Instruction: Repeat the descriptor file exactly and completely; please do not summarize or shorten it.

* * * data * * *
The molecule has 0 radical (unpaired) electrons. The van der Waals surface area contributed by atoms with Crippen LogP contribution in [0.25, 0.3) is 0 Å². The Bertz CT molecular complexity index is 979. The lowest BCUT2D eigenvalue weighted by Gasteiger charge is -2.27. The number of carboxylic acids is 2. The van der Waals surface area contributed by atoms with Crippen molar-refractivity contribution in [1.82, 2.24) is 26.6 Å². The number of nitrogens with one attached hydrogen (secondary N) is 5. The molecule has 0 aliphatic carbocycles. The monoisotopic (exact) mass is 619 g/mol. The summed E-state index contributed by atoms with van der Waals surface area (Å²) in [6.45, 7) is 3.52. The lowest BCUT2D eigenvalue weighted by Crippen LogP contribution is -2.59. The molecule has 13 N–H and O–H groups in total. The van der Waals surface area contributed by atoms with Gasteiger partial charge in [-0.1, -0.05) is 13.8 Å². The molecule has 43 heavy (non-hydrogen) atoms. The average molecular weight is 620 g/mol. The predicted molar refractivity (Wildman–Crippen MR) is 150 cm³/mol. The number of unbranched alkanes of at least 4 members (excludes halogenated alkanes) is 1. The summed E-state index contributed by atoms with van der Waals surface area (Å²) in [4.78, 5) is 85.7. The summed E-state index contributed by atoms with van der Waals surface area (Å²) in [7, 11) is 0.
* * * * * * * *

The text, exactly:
The molecule has 0 radical (unpaired) electrons. The van der Waals surface area contributed by atoms with Crippen LogP contribution in [0.25, 0.3) is 0 Å². The Bertz CT molecular complexity index is 979. The lowest BCUT2D eigenvalue weighted by Gasteiger charge is -2.27. The number of carboxylic acids is 2. The van der Waals surface area contributed by atoms with Crippen molar-refractivity contribution in [1.82, 2.24) is 26.6 Å². The number of nitrogens with one attached hydrogen (secondary N) is 5. The molecule has 0 aliphatic carbocycles. The monoisotopic (exact) mass is 619 g/mol. The summed E-state index contributed by atoms with van der Waals surface area (Å²) in [6.45, 7) is 3.52. The lowest BCUT2D eigenvalue weighted by Crippen LogP contribution is -2.59. The molecule has 13 N–H and O–H groups in total. The van der Waals surface area contributed by atoms with Gasteiger partial charge in [-0.1, -0.05) is 13.8 Å². The molecule has 43 heavy (non-hydrogen) atoms. The average molecular weight is 620 g/mol. The predicted molar refractivity (Wildman–Crippen MR) is 150 cm³/mol. The number of unbranched alkanes of at least 4 members (excludes halogenated alkanes) is 1. The summed E-state index contributed by atoms with van der Waals surface area (Å²) in [4.78, 5) is 85.7. The summed E-state index contributed by atoms with van der Waals surface area (Å²) in [7, 11) is 0.